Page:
2 5.95 - 0.11 2.41 - 0.25 46.31 ± 1.18 140.02 ± 3.50b 445.10 ± 3.51

Nova 0 9.52 t 0.18 2.18 t 0.16 9.12 ± :0.92 82.35 ± 4.54 97.00 ± :2.50

1 9.71 0.22 2.05 0.22 19.18 ± 1.12 84.51 ± 3.35a 105.07 ± 1.88

2 9.78 0.28 2.00 0.12 39.32 ± 2.15 85.50 ± 3.35a 126.80 ± 2.38

Killarney 0 9.12 0.52 1.83 0.20 8.05 ± 0.54 86.25 ± 2.26 103.51 ± 2.77

1 9.27 0.18 1.71 0.31 27.52 ± 1.86 90.10 ± 3.30a 122.27 ± 2.18

2 9.29 0.25 1.62 0.13 40.31 ± 1.12 95.20 ± 3.50a 147.18 ± 2.46

a Difference between treated and untreated samples were not statistically significant (p < 0.05). b Difference between treated and untreated samples were statistically significant (p < 0.01).

T Turmanidze et al. / Annals of Agrarian Science xxx (2017) 1—5

Table 3

Two-way ANOVA analyses of effect of fruit variety and ascorbic acid treatment on the TPC in the first three months storage.

Treatment Variation 315.46 Berries varieties Variation 854.13

Within Variation 0.328 Interaction Variation 30.73

Treatment F-Statistic 958.95 P-Value 0.0005

Berries varieties F -statistic 2596.44 P-Value 0.0005

Interaction F-Statistic 93.43 P-Value 0.0005

Table 4

Two-way ANOVA analyses of effect of fruit variety and ascorbic acid treatment on the TPC in the last three months storage.

Treatment Variation 125.32 Berries varieties Variation 268.87

Within Variation 0.127 Interaction Variation 19

Treatment F-Statistic 980.27 P-Value 0.0005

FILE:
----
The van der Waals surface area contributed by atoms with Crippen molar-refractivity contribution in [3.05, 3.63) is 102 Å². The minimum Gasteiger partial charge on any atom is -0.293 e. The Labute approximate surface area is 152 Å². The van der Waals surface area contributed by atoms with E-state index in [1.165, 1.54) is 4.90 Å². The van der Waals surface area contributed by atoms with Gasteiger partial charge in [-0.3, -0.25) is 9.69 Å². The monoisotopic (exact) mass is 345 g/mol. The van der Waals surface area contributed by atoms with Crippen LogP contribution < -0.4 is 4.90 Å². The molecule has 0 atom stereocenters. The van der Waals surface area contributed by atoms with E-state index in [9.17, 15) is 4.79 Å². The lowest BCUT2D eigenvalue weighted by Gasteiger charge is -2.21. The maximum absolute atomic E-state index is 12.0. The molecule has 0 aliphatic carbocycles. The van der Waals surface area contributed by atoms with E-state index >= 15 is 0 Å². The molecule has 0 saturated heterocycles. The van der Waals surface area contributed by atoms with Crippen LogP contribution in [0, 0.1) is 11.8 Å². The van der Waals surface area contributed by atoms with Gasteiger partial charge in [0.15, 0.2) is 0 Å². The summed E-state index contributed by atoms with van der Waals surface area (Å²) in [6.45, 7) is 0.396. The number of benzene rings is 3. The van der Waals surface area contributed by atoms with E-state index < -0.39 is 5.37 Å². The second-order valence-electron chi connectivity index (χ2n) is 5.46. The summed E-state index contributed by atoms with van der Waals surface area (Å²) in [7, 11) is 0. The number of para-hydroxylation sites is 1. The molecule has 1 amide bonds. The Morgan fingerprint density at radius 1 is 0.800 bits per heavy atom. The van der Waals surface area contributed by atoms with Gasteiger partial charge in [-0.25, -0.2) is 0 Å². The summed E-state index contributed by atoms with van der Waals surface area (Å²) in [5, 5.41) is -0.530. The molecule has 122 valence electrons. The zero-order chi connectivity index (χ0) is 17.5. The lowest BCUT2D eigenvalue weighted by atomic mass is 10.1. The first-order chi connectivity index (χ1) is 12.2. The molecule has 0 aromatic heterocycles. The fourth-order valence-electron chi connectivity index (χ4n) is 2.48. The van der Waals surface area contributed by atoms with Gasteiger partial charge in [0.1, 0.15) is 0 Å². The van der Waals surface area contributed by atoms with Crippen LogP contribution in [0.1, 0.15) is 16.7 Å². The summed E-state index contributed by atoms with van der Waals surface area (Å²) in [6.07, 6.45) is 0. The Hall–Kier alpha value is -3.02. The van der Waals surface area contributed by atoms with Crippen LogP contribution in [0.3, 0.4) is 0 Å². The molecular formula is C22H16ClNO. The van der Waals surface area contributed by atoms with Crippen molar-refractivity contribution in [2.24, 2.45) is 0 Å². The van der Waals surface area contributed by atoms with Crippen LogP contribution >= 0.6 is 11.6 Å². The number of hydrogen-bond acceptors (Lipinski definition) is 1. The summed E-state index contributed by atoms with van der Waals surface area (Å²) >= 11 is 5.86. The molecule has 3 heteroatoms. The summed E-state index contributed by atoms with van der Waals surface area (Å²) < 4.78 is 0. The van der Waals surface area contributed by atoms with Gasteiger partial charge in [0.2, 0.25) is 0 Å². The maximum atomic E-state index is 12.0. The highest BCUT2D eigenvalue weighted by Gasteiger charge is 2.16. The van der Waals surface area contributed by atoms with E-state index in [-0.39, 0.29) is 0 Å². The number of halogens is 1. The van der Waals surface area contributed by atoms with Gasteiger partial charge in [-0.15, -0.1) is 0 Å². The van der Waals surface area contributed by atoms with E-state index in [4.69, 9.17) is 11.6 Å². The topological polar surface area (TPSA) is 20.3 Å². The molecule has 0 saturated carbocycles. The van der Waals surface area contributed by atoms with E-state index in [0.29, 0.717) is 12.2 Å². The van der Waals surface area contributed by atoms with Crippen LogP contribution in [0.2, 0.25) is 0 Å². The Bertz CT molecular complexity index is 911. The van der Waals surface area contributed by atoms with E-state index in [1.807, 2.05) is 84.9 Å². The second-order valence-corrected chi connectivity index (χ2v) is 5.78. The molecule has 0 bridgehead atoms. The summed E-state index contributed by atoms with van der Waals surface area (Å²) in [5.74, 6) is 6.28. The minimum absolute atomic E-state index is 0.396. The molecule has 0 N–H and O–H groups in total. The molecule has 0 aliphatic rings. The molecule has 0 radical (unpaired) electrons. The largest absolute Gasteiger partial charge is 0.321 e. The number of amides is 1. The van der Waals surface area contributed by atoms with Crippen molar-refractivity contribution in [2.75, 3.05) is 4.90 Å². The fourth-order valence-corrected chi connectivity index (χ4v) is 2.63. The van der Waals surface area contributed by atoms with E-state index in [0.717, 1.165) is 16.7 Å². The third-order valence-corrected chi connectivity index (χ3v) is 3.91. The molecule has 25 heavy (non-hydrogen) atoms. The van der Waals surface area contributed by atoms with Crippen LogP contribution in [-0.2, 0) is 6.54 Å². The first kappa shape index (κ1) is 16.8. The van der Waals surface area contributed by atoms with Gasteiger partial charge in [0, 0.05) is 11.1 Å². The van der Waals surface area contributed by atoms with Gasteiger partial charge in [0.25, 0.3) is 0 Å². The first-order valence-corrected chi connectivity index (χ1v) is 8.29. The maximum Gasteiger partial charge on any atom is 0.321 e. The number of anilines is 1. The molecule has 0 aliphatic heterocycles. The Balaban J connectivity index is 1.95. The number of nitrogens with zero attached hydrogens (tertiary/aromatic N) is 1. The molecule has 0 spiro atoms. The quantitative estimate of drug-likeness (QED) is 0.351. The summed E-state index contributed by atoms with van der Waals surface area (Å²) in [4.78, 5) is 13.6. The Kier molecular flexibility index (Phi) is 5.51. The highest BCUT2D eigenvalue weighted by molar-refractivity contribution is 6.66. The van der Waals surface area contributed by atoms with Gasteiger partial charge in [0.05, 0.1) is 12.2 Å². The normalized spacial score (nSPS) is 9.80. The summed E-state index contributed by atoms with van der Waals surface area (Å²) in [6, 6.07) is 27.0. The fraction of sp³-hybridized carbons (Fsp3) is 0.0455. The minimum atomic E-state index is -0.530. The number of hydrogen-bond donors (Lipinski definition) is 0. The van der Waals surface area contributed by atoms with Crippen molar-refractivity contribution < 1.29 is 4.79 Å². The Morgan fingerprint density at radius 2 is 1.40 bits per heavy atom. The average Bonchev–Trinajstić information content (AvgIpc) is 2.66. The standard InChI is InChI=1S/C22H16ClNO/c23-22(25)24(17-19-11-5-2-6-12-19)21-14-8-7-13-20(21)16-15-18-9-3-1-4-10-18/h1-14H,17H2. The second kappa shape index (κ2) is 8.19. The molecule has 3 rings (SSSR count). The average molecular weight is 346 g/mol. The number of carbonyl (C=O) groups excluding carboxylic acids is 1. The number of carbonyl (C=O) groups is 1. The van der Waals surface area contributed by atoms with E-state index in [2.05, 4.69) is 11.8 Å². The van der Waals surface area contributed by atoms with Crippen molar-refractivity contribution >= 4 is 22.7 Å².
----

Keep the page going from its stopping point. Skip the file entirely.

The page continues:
Berries varieties F -statistic 2103.06 P-Value 0.0005

Interaction F-Statistic 148.64 P-Value 0.0005

antioxidant potential are well correlated in most cases [35].

In the untreated fruits of Red Dream and Camarosa of strawberry varieties during the first three months storage TPC reduced by 20%. In both untreated varieties of raspberry TPC reduced by 14% (Table 1.). In general, ascorbic acid treatment increased polyphenol retaining in all frozen samples of strawberry and raspberry fruits. For Camarosa treated with 2% ascorbic acid this effect was the higher — 15%; for Red Dream the effect was the least — 5%.

The next three months storage practically did not affect TPC in Red Dream variety of strawberry fruits neither untreated nor treated ones. In the rest varieties of berries TPC decreased maximum by 29% (Camarosa 2% treated) and minimum by 9% (Nova untreated) (Table 2).

In order to estimate an effect of fruit variety and ascorbic acid treatment on the TPC, a two-way ANOVA analyses was performed separately for the first and the last three months storage. The results are represented in Tables 3 and 4.

Two-way ANOVA analyses showed that there was a strong ev-

idence (p = 0.0005) to suggest an interaction between fruit variety and ascorbic acid treatment. Also, there was a statistically significant difference (p = 0.0005) between mean values of TPC of the groups. Hence, Tukey's HSD analyses inside fruit variety groups were carried out to find out the groups with different TPC mean values. Such analyses showed that in the first three months there was a statistically significant difference (p < 0.01) between mean values of TPC in the groups of Camarosa, Nova and Killarney treated with 0, 1 and 2% ascorbic acid, whereas there was not statistically significant difference between mean values of TPC in groups of Red Dream.